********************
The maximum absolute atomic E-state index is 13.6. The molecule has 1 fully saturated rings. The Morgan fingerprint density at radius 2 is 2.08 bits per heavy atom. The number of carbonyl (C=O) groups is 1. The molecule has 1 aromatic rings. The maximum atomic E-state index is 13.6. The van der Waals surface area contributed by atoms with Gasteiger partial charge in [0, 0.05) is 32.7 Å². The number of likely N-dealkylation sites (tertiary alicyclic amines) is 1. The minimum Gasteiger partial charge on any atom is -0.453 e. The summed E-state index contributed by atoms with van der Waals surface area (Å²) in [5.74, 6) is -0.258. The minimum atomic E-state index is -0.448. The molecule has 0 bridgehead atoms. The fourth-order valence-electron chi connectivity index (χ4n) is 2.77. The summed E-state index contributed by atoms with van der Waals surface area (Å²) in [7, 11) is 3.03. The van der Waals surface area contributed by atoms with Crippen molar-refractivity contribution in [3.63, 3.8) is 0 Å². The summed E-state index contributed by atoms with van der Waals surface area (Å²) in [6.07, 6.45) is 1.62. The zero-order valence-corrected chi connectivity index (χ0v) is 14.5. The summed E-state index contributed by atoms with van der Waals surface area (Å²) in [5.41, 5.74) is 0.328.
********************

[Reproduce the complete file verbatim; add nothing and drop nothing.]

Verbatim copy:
The maximum absolute atomic E-state index is 13.6. The molecule has 1 fully saturated rings. The Morgan fingerprint density at radius 2 is 2.08 bits per heavy atom. The number of carbonyl (C=O) groups is 1. The molecule has 1 aromatic rings. The maximum atomic E-state index is 13.6. The van der Waals surface area contributed by atoms with Gasteiger partial charge in [0, 0.05) is 32.7 Å². The number of likely N-dealkylation sites (tertiary alicyclic amines) is 1. The minimum Gasteiger partial charge on any atom is -0.453 e. The summed E-state index contributed by atoms with van der Waals surface area (Å²) in [5.74, 6) is -0.258. The minimum atomic E-state index is -0.448. The molecule has 0 bridgehead atoms. The fourth-order valence-electron chi connectivity index (χ4n) is 2.77. The summed E-state index contributed by atoms with van der Waals surface area (Å²) in [7, 11) is 3.03. The van der Waals surface area contributed by atoms with Crippen molar-refractivity contribution in [3.63, 3.8) is 0 Å². The summed E-state index contributed by atoms with van der Waals surface area (Å²) in [6.07, 6.45) is 1.62. The zero-order valence-corrected chi connectivity index (χ0v) is 14.5. The summed E-state index contributed by atoms with van der Waals surface area (Å²) in [5.41, 5.74) is 0.328.